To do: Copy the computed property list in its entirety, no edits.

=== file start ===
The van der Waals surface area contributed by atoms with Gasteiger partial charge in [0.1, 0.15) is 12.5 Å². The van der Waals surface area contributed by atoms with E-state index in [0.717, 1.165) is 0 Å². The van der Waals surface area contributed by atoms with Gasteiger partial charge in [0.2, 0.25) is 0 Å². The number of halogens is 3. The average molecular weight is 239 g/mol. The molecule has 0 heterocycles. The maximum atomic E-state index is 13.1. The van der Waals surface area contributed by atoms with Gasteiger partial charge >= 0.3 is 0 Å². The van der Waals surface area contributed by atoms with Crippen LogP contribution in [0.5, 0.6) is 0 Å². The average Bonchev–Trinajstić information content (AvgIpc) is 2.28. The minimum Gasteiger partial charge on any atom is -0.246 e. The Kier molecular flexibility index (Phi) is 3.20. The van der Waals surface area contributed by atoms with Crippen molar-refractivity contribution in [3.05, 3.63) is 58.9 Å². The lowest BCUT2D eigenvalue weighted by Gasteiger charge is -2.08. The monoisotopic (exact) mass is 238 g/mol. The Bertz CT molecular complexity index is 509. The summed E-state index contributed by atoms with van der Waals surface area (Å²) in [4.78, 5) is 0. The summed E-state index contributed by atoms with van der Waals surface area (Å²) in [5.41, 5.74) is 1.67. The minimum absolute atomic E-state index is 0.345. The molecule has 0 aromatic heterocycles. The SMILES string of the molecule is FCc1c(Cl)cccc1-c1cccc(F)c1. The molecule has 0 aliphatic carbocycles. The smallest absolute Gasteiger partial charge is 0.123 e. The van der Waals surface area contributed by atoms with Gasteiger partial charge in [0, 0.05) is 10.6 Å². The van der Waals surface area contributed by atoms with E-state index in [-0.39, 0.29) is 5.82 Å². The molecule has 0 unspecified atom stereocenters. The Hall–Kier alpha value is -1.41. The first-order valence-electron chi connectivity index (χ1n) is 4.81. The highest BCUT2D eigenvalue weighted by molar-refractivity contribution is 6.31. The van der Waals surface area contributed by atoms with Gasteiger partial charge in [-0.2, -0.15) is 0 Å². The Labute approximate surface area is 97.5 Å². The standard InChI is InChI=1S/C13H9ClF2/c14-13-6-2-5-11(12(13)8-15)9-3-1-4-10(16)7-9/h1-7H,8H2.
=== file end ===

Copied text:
The van der Waals surface area contributed by atoms with Gasteiger partial charge in [0.1, 0.15) is 12.5 Å². The van der Waals surface area contributed by atoms with E-state index in [0.717, 1.165) is 0 Å². The van der Waals surface area contributed by atoms with Gasteiger partial charge in [0.2, 0.25) is 0 Å². The number of halogens is 3. The average molecular weight is 239 g/mol. The molecule has 0 heterocycles. The maximum atomic E-state index is 13.1. The van der Waals surface area contributed by atoms with Gasteiger partial charge >= 0.3 is 0 Å². The van der Waals surface area contributed by atoms with Crippen LogP contribution in [0.5, 0.6) is 0 Å². The average Bonchev–Trinajstić information content (AvgIpc) is 2.28. The minimum Gasteiger partial charge on any atom is -0.246 e. The Kier molecular flexibility index (Phi) is 3.20. The van der Waals surface area contributed by atoms with Crippen molar-refractivity contribution in [3.05, 3.63) is 58.9 Å². The lowest BCUT2D eigenvalue weighted by Gasteiger charge is -2.08. The monoisotopic (exact) mass is 238 g/mol. The Bertz CT molecular complexity index is 509. The summed E-state index contributed by atoms with van der Waals surface area (Å²) in [4.78, 5) is 0. The summed E-state index contributed by atoms with van der Waals surface area (Å²) in [5.41, 5.74) is 1.67. The minimum absolute atomic E-state index is 0.345. The molecule has 0 aromatic heterocycles. The SMILES string of the molecule is FCc1c(Cl)cccc1-c1cccc(F)c1. The molecule has 0 aliphatic carbocycles. The smallest absolute Gasteiger partial charge is 0.123 e. The van der Waals surface area contributed by atoms with Gasteiger partial charge in [0, 0.05) is 10.6 Å². The van der Waals surface area contributed by atoms with E-state index in [-0.39, 0.29) is 5.82 Å². The molecule has 0 unspecified atom stereocenters. The Hall–Kier alpha value is -1.41. The first-order valence-electron chi connectivity index (χ1n) is 4.81. The highest BCUT2D eigenvalue weighted by molar-refractivity contribution is 6.31. The van der Waals surface area contributed by atoms with Gasteiger partial charge in [-0.2, -0.15) is 0 Å². The Labute approximate surface area is 97.5 Å². The standard InChI is InChI=1S/C13H9ClF2/c14-13-6-2-5-11(12(13)8-15)9-3-1-4-10(16)7-9/h1-7H,8H2.